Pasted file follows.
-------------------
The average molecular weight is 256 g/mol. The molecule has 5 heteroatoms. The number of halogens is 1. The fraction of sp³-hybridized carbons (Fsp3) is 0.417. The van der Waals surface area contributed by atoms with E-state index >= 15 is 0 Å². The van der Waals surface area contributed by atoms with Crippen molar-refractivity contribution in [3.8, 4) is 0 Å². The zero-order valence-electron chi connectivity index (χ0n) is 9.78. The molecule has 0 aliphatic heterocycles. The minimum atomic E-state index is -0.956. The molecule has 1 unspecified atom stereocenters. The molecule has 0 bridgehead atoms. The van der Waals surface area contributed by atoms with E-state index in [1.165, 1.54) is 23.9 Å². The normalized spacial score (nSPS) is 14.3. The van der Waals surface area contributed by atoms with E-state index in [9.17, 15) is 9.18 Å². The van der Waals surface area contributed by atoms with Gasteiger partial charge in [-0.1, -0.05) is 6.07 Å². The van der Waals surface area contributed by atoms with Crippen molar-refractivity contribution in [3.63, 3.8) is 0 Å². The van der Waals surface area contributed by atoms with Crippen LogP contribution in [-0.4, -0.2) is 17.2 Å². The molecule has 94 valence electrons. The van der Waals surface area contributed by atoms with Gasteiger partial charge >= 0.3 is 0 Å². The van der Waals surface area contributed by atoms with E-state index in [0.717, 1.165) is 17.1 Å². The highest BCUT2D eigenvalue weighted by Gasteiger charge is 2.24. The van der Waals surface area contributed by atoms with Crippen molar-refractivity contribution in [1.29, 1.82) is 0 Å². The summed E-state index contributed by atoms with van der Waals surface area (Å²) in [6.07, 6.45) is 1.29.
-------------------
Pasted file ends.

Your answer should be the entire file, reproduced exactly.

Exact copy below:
The average molecular weight is 256 g/mol. The molecule has 5 heteroatoms. The number of halogens is 1. The fraction of sp³-hybridized carbons (Fsp3) is 0.417. The van der Waals surface area contributed by atoms with E-state index >= 15 is 0 Å². The van der Waals surface area contributed by atoms with Crippen molar-refractivity contribution in [3.8, 4) is 0 Å². The zero-order valence-electron chi connectivity index (χ0n) is 9.78. The molecule has 0 aliphatic heterocycles. The minimum atomic E-state index is -0.956. The molecule has 1 unspecified atom stereocenters. The molecule has 0 bridgehead atoms. The van der Waals surface area contributed by atoms with E-state index in [1.165, 1.54) is 23.9 Å². The normalized spacial score (nSPS) is 14.3. The van der Waals surface area contributed by atoms with E-state index in [9.17, 15) is 9.18 Å². The van der Waals surface area contributed by atoms with Gasteiger partial charge in [-0.1, -0.05) is 6.07 Å². The van der Waals surface area contributed by atoms with Crippen molar-refractivity contribution in [3.63, 3.8) is 0 Å². The van der Waals surface area contributed by atoms with Crippen LogP contribution in [-0.4, -0.2) is 17.2 Å². The molecule has 94 valence electrons. The van der Waals surface area contributed by atoms with Gasteiger partial charge >= 0.3 is 0 Å². The van der Waals surface area contributed by atoms with E-state index in [0.717, 1.165) is 17.1 Å². The highest BCUT2D eigenvalue weighted by Gasteiger charge is 2.24. The van der Waals surface area contributed by atoms with Crippen molar-refractivity contribution in [1.29, 1.82) is 0 Å². The summed E-state index contributed by atoms with van der Waals surface area (Å²) in [6.07, 6.45) is 1.29.